Thought leaders predict huge financial potential to be had from circular markets, but company uptake remains slow. In part three of her series, circular design strategist Amy Rauen tells us why brands shouldn’t worry about ROI when it comes to embracing a circular economy model.

ThredUp 7

Source: ThredUp

In a recent report by McKinsey, Scaling Textile Recycling in Europe – turning waste into value, it’s estimated that to reach their full potential, fiber-to-fiber recycling technologies require, “capital expenditure investments in the range of €6 billion to €7 billion” by 2030. “The entire value chain, including textile collection, sorting, and recycling, requires investments to reach scale.” But once scaled it could become a self-standing, profitable industry with a €1.5 billion to €2.2 billion profit pool by 2030.

They go further to say that, “beyond the direct economic benefits, scaling textile recycling unlocks several environmental and social benefits. For example, in our base-case scenario, about 15,000 new jobs could be created and CO2e emissions could be reduced by approximately 4 million tons — equivalent to the cumulative emissions of a country the size of Iceland.” McKinsey have quantified these benefits which add up to be approximately “€3.5 billion to €4.5 billion in total annual holistic impact by 2030 — coming to an annual holistic impact return on investment of 55 to 70 percent.”

Another study from Fashion for Good, Sorting for Circularity Europe, found that, “a total of 494,000 tons each year — or 74 percent of low value post-consumer textiles, is readily available and suitable for closing the loop in the clothing and textiles sector across six European countries.” The report states a potential value increase of “€74 million per year when sorted textiles are reintroduced into the textiles value chain” instead of being downcycled or incinerated. 

There is plenty of financial incentive then, to embrace a circular economy.

But however promising the numbers, investing in the circular economy is not yet mainstream. There are significant economic opportunities, but there are still many barriers.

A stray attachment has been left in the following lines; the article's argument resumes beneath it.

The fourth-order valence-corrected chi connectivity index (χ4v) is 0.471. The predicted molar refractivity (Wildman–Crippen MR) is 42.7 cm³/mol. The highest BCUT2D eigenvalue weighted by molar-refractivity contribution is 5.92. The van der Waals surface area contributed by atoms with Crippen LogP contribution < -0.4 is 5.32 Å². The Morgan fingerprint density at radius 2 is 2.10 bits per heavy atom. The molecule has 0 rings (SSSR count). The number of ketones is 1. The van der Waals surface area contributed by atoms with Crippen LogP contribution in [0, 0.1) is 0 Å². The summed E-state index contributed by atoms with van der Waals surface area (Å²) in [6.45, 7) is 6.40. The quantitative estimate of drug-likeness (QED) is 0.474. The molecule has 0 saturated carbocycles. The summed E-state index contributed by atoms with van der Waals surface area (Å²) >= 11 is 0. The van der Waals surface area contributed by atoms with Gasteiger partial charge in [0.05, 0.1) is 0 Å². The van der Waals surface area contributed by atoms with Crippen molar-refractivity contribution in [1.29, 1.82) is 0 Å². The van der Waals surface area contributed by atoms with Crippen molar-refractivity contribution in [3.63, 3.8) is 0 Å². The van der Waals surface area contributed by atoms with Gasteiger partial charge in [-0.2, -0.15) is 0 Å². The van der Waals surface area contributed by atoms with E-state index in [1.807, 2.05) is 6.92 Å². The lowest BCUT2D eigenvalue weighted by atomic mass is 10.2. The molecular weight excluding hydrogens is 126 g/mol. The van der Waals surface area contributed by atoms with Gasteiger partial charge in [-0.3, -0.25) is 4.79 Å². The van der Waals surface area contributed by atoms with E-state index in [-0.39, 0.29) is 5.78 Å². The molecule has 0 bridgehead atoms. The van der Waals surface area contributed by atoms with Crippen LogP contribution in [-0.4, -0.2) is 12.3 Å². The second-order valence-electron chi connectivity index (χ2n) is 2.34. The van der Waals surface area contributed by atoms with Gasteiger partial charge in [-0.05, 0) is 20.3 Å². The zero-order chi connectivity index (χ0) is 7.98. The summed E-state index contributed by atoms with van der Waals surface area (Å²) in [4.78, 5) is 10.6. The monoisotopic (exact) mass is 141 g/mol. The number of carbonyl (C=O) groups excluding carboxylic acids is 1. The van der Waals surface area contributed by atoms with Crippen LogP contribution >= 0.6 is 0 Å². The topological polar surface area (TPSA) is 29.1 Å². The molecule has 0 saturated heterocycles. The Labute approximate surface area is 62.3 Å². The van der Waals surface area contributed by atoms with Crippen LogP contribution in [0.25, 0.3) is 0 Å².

ThredUp_Fig 2

Source: ThredUp

With data taken from the GlobalData Fashion Retailer Survey. 50 U.S. fashion (apparel, accessories, footwear) retailers were surveyed in January 2022 about their Circular Fashion goals.

Why are brands hesitating to embrace circularity?

In ThredUp’s 2022 Resale Report, they stated that, “88 percent of retail execs who currently offer resale say it’s helped drive revenue.”

For those who don’t offer, for example, resale, typical concerns are stakeholder buy-in, or lack of proven ROI. For many brands, resale doesn’t align with their brand narrative; or they believe resale will cannibalize new product sales. However, Thred Up’s 2022 report confirmed that these barriers are being lowered each year.


Source: ThredUp

With data taken from the GlobalData Fashion Retailer Survey. 50 U.S. fashion (apparel, accessories, footwear) retailers were surveyed in January 2022 about their Circular Fashion goals.

ROI remains one of the main concerns, even as more and more capital is moved into circular business projects and start-ups, many of them working on the raw materials sourcing side.

But for brands who are willing, there are four existing business models that successfully circulate products and materials in the economy and have the potential to decouple revenue streams from production and resource use. According to the Ellen MacArthur Foundation’s 2021 Circular Business Models: redefining growth for a thriving fashion industry, combined, they have the possibility to represent a $700 billion opportunity by 2030.